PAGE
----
The findings of the present study revealed that Insectivore guild was observed the most dominating guild. Some other studies support the dominance (Johnsingh and Joshua, 1994; Kropil, 1996; Sharma, 2001; Khan et al., 1993; Kwok and Corlett, 1999; Latta et al., 2003; O’Dae and Whittaker, 2007; Sultana et al., 2007) of bird communities by insectivores. However, a great percentage of bird species may utilize several food resources according to their availability (Humphery et al., 1970; Clark, 1986; Donazar et al.,1996; Smith-Ramirez and Armesto, 1998; Deferrari et al., 2001). In various other studies, it has been observed that insectivores respond more to habitat structure than to plant species composition because niche differentiating among insectivores is based largely on differences in their search and capture behavior which in turn relates to the parts of vegetation where the hunting bird forages (Cody, 1975; Terborgh, 1977, 1985; Desgranges, 1978; Fitzpatrick, 1980). In the present study the presence of nectarivore and frugivore birds was relatively low than other guilds. Weins (1989) and Naka (2004) also reported that the nectarivores are generally less represented in an avian community. The feeding guild structure of a community in a particular habitat is determined by available resources such as food, vegetation structure, suitable microhabitat and foraging substrates (Terborgh, 1977; Naka, 2004; Arriaga-Weiss et al., 2008; Sidra et al., 2013).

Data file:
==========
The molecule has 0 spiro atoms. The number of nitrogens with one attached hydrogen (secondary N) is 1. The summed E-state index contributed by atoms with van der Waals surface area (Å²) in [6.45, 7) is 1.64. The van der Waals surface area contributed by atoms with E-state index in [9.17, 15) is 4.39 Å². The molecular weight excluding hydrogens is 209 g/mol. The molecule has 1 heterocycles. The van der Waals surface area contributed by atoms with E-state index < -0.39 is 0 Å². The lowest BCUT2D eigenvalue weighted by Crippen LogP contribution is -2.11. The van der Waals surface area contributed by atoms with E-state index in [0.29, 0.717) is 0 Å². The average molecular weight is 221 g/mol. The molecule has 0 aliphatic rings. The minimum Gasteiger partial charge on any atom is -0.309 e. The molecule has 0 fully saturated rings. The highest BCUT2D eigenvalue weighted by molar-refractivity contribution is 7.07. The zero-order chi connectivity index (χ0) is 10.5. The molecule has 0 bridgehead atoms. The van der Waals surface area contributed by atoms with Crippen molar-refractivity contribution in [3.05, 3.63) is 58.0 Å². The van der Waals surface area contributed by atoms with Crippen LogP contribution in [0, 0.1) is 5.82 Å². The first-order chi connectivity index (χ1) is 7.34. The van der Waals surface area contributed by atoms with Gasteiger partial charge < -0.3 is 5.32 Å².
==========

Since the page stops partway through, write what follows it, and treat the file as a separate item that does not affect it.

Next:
House sparrow was found to be the most dominant species in the study area. Similar to our results in some other studies also the House sparrow has been found dominating the bird community of urbanized habitats (Blair, 1996; Jokimaki et al., 2002; Naithani and Bhatt, 2012).